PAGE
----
A display will pop up of all the open windows. In Windows XP and Vista the display will be of icons representing the open windows. In Windows 7 there are thumbnail views of the windows themselves and the “backdrop” of the screen you are looking at displays the currently selected window. Whichever operating system you are using, keep the Alt key down and press the Tab key several times. You will see a frame moving between the icons/thumbnails. As soon as you let go of the “Alt” key the currently selected (“framed”) program will come to the fore.

A Rather Silly Way – Windows Flip

Windows KeyIn Windows Vista and Windows 7, pressing the Windows key (usually on the bottom row of the keyboard and marked by some kind of representation of the Windows logo) and then the Tab key will pop up an angled view of the open Windows, stacked one in front of another. Repeated pressing of the Tab key moves different windows to the top of the stack. Letting go of the Windows button will then focus on whichever window is at the top of the pile.

Control Key (ctrl)If you want to get even sillier, hitting the Control key (usually marked “Ctrl”) at the same time as the Windows key, and then hitting the Tab key, will bring up the same 3-D view but it stays put if you let go of all the keys. You can then point the mouse and click on whichever Window you want. Apart from the fact that you have to hit 3 different keys at the same time, you also have to grab the mouse, work out which window you want, and then click on it. Thank you, Microsoft.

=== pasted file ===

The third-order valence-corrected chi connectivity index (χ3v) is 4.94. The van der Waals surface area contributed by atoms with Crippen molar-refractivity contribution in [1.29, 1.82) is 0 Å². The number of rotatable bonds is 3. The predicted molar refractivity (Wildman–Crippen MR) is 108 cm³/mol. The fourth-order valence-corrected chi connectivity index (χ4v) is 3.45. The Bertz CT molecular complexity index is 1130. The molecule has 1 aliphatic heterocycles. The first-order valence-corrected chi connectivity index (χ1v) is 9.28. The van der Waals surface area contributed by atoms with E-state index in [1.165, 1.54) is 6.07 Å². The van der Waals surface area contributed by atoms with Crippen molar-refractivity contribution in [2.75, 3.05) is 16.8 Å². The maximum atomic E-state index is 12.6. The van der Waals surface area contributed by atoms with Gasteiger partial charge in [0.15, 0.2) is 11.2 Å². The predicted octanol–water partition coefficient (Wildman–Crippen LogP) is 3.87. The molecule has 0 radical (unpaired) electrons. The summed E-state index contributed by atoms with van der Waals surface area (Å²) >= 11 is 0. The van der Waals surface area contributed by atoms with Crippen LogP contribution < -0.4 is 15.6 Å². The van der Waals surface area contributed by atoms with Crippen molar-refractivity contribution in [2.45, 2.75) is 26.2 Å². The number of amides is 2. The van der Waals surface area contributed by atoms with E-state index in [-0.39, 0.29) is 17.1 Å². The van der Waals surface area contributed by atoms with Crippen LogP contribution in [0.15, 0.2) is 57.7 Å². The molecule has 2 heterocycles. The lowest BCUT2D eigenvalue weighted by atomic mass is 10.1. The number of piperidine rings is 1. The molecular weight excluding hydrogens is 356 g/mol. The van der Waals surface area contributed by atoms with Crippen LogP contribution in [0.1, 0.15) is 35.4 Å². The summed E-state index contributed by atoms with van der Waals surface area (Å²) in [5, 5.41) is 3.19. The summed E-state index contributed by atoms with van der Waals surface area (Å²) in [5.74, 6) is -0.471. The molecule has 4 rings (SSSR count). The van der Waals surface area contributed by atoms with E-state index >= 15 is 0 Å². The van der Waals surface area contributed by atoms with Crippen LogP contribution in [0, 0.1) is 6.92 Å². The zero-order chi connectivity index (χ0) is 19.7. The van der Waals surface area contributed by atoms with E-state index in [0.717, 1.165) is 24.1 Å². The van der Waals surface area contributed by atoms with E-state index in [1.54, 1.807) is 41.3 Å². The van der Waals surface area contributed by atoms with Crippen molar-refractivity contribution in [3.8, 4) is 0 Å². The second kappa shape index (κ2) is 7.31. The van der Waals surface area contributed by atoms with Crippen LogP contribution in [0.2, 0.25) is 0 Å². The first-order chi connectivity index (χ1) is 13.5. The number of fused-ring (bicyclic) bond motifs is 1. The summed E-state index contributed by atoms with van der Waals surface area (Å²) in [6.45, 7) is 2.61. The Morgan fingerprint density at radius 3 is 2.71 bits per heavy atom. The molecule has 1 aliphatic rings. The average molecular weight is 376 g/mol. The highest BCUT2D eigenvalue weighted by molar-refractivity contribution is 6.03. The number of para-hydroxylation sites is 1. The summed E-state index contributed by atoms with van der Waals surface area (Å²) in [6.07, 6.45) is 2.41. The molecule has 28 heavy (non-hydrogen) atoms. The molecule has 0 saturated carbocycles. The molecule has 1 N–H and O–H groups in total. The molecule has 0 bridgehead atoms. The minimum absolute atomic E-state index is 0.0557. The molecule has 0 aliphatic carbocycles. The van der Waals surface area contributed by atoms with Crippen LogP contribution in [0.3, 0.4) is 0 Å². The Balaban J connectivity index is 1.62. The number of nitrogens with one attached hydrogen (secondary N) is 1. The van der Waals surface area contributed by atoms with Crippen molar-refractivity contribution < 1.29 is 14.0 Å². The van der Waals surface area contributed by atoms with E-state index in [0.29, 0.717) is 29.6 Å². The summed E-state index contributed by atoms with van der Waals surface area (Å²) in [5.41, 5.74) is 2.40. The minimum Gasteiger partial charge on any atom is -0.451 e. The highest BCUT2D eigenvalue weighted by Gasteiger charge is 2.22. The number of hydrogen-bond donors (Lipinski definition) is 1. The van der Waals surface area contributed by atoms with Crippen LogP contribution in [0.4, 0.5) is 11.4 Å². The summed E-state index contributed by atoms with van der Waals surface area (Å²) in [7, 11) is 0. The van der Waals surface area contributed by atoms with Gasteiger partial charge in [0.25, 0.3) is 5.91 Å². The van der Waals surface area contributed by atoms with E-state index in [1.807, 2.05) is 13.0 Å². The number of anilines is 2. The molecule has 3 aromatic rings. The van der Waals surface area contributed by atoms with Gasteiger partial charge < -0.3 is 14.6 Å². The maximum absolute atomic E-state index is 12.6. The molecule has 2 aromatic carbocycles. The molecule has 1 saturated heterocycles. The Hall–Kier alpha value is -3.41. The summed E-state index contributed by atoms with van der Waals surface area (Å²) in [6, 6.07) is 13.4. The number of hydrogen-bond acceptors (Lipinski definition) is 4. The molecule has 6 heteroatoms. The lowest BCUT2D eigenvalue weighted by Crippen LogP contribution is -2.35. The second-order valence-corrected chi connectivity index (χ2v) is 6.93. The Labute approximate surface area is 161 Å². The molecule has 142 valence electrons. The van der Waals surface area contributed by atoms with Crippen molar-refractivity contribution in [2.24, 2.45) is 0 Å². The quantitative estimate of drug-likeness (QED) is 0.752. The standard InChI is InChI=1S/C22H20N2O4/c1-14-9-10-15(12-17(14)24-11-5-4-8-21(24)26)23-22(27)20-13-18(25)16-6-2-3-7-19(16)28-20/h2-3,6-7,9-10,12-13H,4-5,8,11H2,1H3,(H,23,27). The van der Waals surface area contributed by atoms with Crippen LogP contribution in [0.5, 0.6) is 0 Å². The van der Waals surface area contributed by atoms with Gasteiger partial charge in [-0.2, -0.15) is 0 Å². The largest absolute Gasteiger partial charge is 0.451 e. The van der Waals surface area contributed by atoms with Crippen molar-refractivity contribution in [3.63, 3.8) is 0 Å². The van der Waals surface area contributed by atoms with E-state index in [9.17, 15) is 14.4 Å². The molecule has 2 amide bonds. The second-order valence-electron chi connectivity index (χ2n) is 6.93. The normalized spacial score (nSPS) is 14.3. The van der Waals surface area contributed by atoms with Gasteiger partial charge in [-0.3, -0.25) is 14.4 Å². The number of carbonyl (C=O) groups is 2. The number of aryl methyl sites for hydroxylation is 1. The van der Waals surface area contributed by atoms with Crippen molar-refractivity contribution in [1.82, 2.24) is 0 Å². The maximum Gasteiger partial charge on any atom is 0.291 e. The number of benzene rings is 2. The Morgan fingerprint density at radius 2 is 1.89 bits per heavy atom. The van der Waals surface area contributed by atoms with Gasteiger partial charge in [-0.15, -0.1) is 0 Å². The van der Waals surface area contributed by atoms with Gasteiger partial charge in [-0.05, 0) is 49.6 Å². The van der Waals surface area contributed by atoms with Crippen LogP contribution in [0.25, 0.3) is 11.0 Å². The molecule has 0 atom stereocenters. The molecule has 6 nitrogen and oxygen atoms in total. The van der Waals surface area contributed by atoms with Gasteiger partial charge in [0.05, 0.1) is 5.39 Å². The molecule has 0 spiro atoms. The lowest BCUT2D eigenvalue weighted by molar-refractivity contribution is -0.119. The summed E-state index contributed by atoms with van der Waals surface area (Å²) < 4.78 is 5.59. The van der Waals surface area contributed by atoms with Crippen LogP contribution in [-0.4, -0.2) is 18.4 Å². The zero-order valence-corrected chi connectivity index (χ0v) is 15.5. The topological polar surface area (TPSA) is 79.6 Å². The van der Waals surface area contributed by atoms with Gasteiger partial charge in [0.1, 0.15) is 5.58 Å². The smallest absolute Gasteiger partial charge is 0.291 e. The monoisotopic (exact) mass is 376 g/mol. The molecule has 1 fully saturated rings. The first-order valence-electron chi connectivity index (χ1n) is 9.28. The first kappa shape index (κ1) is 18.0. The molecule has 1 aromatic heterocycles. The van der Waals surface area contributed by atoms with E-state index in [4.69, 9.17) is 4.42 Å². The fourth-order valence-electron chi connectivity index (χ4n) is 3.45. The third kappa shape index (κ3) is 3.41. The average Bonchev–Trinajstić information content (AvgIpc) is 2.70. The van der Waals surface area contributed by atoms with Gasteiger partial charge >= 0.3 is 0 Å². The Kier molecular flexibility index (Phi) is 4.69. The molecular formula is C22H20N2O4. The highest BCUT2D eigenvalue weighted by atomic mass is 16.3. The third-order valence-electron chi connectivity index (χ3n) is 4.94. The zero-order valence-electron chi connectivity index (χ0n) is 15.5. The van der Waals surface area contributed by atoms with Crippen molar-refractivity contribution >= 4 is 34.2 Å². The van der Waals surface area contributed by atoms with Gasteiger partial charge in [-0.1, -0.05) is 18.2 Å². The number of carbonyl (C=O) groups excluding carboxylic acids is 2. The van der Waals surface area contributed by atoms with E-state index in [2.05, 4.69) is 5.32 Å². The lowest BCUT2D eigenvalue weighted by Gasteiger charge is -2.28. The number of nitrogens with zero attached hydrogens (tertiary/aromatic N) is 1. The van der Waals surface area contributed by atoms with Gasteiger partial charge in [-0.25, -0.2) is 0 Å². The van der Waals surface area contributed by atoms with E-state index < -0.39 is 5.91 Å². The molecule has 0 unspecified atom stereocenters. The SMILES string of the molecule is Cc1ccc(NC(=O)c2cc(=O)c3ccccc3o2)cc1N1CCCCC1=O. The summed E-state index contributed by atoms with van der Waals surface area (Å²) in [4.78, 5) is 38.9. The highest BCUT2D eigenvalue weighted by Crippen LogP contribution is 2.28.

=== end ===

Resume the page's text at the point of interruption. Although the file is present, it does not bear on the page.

Often The Quickest Way – Alt Esc

Alt KeyIf you depress the “Alt” key, and keep it down, then repeated presses of the “Esc” key (usually in the top lefthand corner of the keyboard) will take you from one open window to the next. As soon as you see the window you want just let go of the Alt key.

When I am providing computer support and training I try to avoid jargon that doesn’t mean anything to normal people. Nevertheless, we can’t avoid new concepts when learning about computers and some of these entail words with specific meanings. It really is worth getting to grips with concepts and words such as taskbar, minimising, maximising, open windows.

Although this blog is about moving efficiently between open windows, it describes uses of several different keys that aren’t the standard letters and numbers. If you’d like to know more about the different parts of the keyboard you might like to look at these previous blogs:

Of Toggles And Missing Favorites 
Basic Keyboard Shortcuts 
What Are The Function Keys For? 
More Key Explanations 

Remote Support may be suitable for this topic

© 2011-2017 David Leonard
Computer Support in London